I had never heard of Tibor Herz before. I doubt if anybody did outside of his Australian Jewish community. He has since passed quietly into the dark shadows of the night, forgotten except for his son Gary having written to me.
Why did Gary write to me, a Jew he had never met living 15,629 Kilometers away in Florida? Why did he need to share the story of his father’s heroic actions, successfully saving Jews during the Holocaust?
The reason goes to Yad Vashem and their failure to remember.
Several years ago, I was privileged to read an unpublished memoir of a Holocaust survivor. In a small section of her story, she wrote about a Christian Evangelical who had saved over 700 Jews. His name was Reinhold Chrystman. Chrystman was the factory manager of the Kara-Hortensja factory in Piotrkow-Trybunalski, Poland during WWII.
Chrystman controlled the certificates of life in the Piotrkow Ghetto. The certificates of life were work permits. Unemployed, useless Jews were “relocated,” a euphemism for exterminated.
Chrystman distributed the work permits to mainly young unskilled Jews to work in his factory. The permits stated they were skilled, essential workers. They were not.
Chrystman deliberately sought to save Jewish life. He did much more than that. I provided documentation to Yad Vashem when I proposed him for consideration as a Righteous Among the Nations.
Yad Vashem took the information and sat on it, doing nothing. It was not until I discovered more about Chrystman that I realized recognizing him might have been embarrassing to the survival story of a major figure in Israeli life.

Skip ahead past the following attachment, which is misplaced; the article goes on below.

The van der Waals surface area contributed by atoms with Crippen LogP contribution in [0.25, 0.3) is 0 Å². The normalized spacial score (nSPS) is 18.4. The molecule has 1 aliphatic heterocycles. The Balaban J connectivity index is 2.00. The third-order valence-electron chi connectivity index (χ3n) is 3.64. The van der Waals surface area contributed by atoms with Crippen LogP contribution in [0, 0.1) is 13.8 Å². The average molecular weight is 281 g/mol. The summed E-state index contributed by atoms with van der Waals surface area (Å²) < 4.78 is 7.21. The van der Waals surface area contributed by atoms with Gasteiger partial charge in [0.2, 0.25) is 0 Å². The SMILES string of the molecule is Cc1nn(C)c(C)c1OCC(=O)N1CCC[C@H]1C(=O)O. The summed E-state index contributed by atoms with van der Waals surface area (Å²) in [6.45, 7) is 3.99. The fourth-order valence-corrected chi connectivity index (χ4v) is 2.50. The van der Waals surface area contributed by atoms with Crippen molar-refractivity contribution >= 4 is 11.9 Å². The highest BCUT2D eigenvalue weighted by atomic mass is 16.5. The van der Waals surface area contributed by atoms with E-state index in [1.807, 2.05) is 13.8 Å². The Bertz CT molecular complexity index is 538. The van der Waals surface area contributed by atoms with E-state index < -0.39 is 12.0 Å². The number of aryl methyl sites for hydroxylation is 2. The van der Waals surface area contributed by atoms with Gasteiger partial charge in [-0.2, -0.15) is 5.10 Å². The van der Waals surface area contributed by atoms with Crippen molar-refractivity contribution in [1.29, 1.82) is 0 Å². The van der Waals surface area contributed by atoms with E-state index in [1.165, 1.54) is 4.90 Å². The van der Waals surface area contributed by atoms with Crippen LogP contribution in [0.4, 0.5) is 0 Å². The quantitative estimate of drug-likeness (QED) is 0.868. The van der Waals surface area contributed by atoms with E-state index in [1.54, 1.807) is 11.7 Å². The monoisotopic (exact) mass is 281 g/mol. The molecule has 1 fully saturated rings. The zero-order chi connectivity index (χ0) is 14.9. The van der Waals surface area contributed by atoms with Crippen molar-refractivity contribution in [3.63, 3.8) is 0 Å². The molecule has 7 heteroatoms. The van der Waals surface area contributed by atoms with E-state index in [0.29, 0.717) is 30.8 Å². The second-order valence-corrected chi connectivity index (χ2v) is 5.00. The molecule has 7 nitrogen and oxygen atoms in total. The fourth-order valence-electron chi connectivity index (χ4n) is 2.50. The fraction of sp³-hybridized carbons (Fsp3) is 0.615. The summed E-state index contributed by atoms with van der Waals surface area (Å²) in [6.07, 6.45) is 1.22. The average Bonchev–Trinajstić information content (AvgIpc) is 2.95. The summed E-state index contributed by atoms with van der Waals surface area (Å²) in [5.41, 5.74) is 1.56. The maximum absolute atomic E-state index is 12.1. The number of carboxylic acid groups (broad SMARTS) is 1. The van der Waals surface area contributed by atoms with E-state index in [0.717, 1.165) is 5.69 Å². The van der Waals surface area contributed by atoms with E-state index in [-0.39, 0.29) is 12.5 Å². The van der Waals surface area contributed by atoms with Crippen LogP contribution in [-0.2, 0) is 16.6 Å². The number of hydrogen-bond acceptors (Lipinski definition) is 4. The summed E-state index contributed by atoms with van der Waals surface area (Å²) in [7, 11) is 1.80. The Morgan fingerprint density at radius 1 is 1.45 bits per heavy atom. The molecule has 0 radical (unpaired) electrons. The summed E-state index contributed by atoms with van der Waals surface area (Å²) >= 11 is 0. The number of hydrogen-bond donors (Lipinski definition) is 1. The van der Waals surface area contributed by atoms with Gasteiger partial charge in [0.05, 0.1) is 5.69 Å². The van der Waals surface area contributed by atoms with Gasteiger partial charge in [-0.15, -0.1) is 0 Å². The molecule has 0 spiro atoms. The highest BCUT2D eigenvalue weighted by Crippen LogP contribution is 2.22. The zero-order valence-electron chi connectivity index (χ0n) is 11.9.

Not even Jewish efforts to do the right thing are always the right thing.
I wondered about Jews who saved Jews during the Holocaust. I approached Yad Vashem without results.
Yad Vashem does not sculpturally honor Jews who saved Jews, ostensibly because it was not part of their original mandate. It seems a twisted logic to deny a fundamental understanding of the Holocaust, how Jews in the face of death, fought to survive and save other Jews.
After years, Yad Vashem agreed and placed a memorial to Jews who fought as partisans or as part of resistance groups and armies. It is an uplifting memorial of Jewish resistance, giving the finger to the victim image of Jews going to their death like sheep. It fits the modern Israeli narrative of the strong, courageous Jew and Israel.
If Yad Vashem would not build a memorial, a memorial would be built.
Working with the Jewish American Society for Historic Preservation and our Israeli connection, noted Israeli sculptor Sam Philipe, a memorial was designed and placed in Safed, Israel.
The memorial has 400 representative names ranging 3,500 of Jewish history. The names are carved into a Star of David cupped by two open hands. They are Jews who chose to save Jews, frequently at the risk of their own lives.
Stories were written about the “Hands of Choice” memorial in Safed. There is nothing like it in the world that permanently, visibly honors Jews that have saved Jews.
In Australia, Gary Herz read one of the stories and wrote to me. He shared his father’s story written by Dr. Alex Friedman presented at the 2010 Yom HaShoah service at Monas University in Melbourne.